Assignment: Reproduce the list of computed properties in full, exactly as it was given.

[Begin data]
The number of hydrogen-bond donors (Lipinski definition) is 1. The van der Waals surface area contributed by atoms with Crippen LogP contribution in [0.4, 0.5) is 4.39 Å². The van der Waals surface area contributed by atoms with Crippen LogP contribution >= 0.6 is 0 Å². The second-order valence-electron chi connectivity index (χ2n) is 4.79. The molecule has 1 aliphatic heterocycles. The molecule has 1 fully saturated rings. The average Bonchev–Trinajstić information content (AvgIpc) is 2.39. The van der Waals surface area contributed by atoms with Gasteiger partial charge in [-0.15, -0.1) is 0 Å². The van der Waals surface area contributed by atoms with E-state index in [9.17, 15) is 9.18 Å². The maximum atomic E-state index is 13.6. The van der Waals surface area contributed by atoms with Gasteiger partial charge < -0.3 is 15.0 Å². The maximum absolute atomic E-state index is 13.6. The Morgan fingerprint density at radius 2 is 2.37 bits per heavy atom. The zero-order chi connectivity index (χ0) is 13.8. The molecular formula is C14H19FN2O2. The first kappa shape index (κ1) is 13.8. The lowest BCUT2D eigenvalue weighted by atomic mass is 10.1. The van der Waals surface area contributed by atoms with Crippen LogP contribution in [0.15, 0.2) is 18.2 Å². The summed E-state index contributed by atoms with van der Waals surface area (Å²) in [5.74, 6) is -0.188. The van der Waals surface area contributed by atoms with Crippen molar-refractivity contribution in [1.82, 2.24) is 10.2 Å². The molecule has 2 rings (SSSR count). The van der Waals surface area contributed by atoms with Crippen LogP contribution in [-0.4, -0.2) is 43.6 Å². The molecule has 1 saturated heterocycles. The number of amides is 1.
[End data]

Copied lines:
The number of hydrogen-bond donors (Lipinski definition) is 1. The van der Waals surface area contributed by atoms with Crippen LogP contribution in [0.4, 0.5) is 4.39 Å². The van der Waals surface area contributed by atoms with Crippen LogP contribution >= 0.6 is 0 Å². The second-order valence-electron chi connectivity index (χ2n) is 4.79. The molecule has 1 aliphatic heterocycles. The molecule has 1 fully saturated rings. The average Bonchev–Trinajstić information content (AvgIpc) is 2.39. The van der Waals surface area contributed by atoms with Gasteiger partial charge in [-0.15, -0.1) is 0 Å². The van der Waals surface area contributed by atoms with E-state index in [9.17, 15) is 9.18 Å². The maximum atomic E-state index is 13.6. The van der Waals surface area contributed by atoms with Gasteiger partial charge < -0.3 is 15.0 Å². The maximum absolute atomic E-state index is 13.6. The Morgan fingerprint density at radius 2 is 2.37 bits per heavy atom. The zero-order chi connectivity index (χ0) is 13.8. The molecular formula is C14H19FN2O2. The first kappa shape index (κ1) is 13.8. The lowest BCUT2D eigenvalue weighted by atomic mass is 10.1. The van der Waals surface area contributed by atoms with Crippen LogP contribution in [0.15, 0.2) is 18.2 Å². The summed E-state index contributed by atoms with van der Waals surface area (Å²) in [5.74, 6) is -0.188. The van der Waals surface area contributed by atoms with Crippen molar-refractivity contribution in [1.82, 2.24) is 10.2 Å². The molecule has 2 rings (SSSR count). The van der Waals surface area contributed by atoms with Crippen LogP contribution in [-0.4, -0.2) is 43.6 Å². The molecule has 1 saturated heterocycles. The number of amides is 1.